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Mariya Sevela gathers oral recollections from the people of Karafuto, a Japanese colony on the island of Sakhalin from 1905 until the arrival of the Soviet army forty years later.

Jean-Pierre Lehmann explores Japan's transition from isolation to internationalisation.

Volume: 32 Issue: 1 1982

Richard Sims looks at Japanese fascism in the 1930s.

Volume: 32 Issue: 1 1982

The Japanese Emperor Hirohito, introduced by Richard Storry.

Volume: 32 Issue: 1 1982

Japan had two great infatuations with the West: in the 1870s and during the American occupation of 1945-52. Forsaking traditional isolationism, Japan welcomed Western ideas and customs with open arms, and according to Jean-Pierre Lehmann, what resulted was not an ersatz Western culture but one that retained a distinct national identity

Volume: 31 Issue: 1 1981

C.R. Boxer begins our special feature on Japan, considering the reception of Europeans in the country from the 16th century.

Volume: 31 Issue: 10 1981

Nagasaki is often immediately associated with the American atomic attack on August 9th, 1945. However, it was also, for over two centuries, the only place in Japan open to foreigners. How were Europeans received there?

Volume: 31 Issue: 10 1981

The last operation of the Japanese Naval Command, writes Albert Vulliez, was a deliberate act of suicide. It was received by the people with a ‘sombre bitterness’. Translated by Patrick Turnbull.

Volume: 27 Issue: 6 1977

Michael Cooper recalls how Vivero y Velasco, a Spanish administrator, composed an excellent account of Japan and its rulers after his unintended visit.

Volume: 25 Issue: 12 1975

The first English ship reached Japan in 1613. Michael Cooper describes how the Chief Factor of the East India Company recorded some reminiscences.

Volume: 24 Issue: 4 1974

Ivan Morris describes how the idea of heroic failure has always exerted a strong hold on the Japanese imagination.

Volume: 22 Issue: 7 1972

Ivan Morris asserts that, among the legends of the prehistoric Japanese past, it is the aura of failure and tragedy surrounding his end that establishes Yamato Takeru as a model hero.

Volume: 21 Issue: 9 1971

Geoffrey Evans describes how British and Indian forces recovered Burma from the Japanese during the Second World War.

Volume: 19 Issue: 3 1969

Founded by Saint Francis Xavier, the Roman Catholic Mission in Japan was formally abolished by the Shogun in 1614.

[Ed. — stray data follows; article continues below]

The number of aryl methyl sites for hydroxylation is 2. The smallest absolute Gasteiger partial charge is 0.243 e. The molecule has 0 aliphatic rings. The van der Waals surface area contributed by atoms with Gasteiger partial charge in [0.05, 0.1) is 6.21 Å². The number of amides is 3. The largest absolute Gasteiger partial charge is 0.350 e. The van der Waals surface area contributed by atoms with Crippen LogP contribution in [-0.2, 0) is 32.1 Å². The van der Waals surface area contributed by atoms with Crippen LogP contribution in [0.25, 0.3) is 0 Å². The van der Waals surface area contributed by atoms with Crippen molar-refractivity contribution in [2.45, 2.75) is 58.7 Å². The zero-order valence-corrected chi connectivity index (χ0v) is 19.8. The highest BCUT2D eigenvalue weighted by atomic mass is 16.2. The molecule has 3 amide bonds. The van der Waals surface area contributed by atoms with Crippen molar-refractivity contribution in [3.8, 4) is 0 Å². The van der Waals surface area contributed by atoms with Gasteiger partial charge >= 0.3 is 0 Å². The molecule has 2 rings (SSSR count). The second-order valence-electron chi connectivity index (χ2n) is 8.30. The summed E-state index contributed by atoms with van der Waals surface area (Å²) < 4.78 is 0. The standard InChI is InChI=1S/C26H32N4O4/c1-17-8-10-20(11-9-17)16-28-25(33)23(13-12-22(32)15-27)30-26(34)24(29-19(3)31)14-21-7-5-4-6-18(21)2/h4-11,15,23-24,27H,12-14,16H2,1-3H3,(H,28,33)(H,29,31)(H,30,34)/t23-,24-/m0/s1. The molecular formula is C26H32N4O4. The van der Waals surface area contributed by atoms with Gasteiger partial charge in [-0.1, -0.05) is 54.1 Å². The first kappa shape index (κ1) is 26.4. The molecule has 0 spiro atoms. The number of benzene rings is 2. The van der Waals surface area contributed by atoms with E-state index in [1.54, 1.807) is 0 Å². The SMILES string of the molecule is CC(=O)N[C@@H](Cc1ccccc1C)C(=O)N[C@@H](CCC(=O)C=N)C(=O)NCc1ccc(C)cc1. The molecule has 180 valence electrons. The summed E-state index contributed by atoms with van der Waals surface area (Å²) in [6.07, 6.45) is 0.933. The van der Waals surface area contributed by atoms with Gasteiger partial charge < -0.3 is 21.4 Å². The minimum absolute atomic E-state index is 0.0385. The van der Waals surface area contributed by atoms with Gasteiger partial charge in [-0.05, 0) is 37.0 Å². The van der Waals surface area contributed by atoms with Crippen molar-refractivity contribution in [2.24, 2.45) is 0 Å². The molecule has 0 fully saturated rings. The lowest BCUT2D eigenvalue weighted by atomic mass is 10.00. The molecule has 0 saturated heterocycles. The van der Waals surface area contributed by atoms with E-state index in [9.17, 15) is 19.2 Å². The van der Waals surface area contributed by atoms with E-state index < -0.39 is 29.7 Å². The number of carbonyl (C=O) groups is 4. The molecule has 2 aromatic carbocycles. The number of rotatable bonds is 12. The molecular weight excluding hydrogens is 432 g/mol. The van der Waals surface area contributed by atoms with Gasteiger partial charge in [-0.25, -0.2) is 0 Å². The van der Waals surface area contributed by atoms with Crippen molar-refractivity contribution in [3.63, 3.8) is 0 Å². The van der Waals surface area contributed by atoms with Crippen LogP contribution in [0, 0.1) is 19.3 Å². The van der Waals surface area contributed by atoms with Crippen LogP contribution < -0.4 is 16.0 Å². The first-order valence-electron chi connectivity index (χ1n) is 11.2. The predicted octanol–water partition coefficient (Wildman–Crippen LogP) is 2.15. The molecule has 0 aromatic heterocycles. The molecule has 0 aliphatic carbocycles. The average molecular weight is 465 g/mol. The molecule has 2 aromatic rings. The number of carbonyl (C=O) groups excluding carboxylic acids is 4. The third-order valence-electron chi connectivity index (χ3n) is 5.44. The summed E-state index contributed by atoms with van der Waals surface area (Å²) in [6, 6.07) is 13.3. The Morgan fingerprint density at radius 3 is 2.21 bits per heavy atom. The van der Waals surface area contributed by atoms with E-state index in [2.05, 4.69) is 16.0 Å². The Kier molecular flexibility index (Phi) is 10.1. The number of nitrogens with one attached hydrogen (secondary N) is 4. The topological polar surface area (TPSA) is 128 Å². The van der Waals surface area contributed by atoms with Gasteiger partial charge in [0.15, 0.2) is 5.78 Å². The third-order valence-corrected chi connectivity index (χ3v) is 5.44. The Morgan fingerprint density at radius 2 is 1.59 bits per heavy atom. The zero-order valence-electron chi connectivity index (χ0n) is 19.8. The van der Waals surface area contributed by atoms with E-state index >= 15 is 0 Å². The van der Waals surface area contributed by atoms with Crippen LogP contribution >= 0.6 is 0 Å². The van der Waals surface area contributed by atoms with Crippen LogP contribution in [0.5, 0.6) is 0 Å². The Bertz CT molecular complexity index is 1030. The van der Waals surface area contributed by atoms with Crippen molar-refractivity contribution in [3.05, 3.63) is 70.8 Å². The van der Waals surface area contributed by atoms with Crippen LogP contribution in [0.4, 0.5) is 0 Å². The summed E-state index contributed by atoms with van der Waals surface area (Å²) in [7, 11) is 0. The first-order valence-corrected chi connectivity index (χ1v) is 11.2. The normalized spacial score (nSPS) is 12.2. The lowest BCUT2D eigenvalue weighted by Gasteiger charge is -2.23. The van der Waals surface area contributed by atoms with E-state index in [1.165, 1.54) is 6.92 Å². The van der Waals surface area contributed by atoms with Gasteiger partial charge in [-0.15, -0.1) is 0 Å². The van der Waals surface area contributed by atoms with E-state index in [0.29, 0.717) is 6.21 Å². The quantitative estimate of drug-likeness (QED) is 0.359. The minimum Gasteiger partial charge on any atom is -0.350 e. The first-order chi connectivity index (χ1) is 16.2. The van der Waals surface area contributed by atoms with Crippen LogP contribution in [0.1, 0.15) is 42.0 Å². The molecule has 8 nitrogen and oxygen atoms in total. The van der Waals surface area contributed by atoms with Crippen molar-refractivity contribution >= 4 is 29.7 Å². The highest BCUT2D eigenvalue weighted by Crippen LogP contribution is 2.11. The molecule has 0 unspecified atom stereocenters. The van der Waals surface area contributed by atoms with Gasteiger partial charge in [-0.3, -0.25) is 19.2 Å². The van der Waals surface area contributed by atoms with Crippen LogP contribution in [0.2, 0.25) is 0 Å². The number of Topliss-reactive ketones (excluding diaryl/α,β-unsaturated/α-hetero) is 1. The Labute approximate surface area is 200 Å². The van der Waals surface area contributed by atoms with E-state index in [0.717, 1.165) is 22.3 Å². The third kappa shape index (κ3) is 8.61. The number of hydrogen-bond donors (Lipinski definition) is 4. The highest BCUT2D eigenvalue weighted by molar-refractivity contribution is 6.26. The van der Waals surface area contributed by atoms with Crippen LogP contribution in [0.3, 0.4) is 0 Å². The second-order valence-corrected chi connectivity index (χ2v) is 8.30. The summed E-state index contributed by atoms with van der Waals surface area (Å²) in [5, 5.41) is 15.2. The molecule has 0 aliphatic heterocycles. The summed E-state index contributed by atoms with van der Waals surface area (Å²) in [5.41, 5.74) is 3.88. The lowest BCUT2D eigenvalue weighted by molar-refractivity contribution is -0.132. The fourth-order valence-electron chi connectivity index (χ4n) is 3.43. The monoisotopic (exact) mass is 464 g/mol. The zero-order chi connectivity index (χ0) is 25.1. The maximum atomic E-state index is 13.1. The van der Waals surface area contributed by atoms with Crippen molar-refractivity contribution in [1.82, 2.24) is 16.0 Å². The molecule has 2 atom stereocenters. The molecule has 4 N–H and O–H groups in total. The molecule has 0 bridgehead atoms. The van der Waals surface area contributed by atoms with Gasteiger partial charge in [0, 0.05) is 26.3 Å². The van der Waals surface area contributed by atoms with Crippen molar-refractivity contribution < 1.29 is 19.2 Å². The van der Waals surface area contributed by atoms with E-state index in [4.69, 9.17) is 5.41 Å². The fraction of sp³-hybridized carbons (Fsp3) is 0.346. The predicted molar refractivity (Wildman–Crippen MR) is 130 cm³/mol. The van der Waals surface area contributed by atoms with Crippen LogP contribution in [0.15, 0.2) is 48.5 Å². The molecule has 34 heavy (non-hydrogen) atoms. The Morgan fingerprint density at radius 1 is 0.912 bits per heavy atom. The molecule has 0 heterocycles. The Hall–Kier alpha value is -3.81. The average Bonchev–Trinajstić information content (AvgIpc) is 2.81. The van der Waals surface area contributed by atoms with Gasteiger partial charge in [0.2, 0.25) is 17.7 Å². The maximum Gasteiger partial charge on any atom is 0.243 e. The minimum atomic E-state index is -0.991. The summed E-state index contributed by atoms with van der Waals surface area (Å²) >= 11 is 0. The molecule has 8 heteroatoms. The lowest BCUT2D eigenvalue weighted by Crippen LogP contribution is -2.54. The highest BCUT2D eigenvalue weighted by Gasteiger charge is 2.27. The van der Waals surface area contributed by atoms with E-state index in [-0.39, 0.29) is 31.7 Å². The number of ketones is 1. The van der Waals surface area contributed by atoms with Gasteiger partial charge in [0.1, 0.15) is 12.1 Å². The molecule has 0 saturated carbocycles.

Volume: 16 Issue: 1 1966

P.M. Clayburn describes how, from the mid-sixteenth century onwards, Japanese feudal lords competed with one another in the construction of massive and imposing castles. Today many of them have been lovingly restored.

Volume: 15 Issue: 1 1965

For nearly four hundred years the “Peaceful and Tranquil City” was the administrative centre of Japan, writes George Woodcock, and for more than a thousand years remained the home of the Japanese Emperors.

Volume: 14 Issue: 12 1964

Just over a hundred years ago, writes William Watson, an unprovoked attack on a party of inoffensive Westerners was followed by violent reprisals.

Volume: 14 Issue: 5 1964

In the 1860s a group of the younger Samurai launched the Meiji revolution in the Emperor's name. This event, writes Henry McAleavy, helped convert Japan into a modern country, with Western fashions and techniques imposed upon the national habits of centuries.

Volume: 9 Issue: 5 1959

The achievements of the Meiji regime in transforming Japan, within the space of half a lifetime, into one of the most powerful of modern states are justly regarded as among the most remarkable events in history. But the restoration of the Emperor and the fall of the Shogun was brought about at the cost of a fierce domestic struggle, writes Henry McAleavy, which involved many strange personalities and dramatic events.

Volume: 8 Issue: 9 1958

In 1862 a Japanese official mission visited England, nine years after the re-opening of their country to the world. Carmen Blacker describes how their strange attire and “inscrutable reticence” surprised the mid-Victorian public.

Volume: 7 Issue: 12 1957

Her victory in the Russo-Japanese war, writes C. Platanov, which came to an end in September 1905, established Japan as a modern world-power.

Volume: 5 issue: 12 1955

David Woodward recounts how, after a voyage from the Baltic of 11,000 miles, the Russian Second Pacific Fleet was dramatically destroyed off the coast of Korea by the Japanese.

Volume 3: Issue: 2 1953

J.D. Hargreaves reviews the delicate truce that existed between Britain and Japan in the early years of the twentieth century.

Volume: 2 Issue: 4 1952

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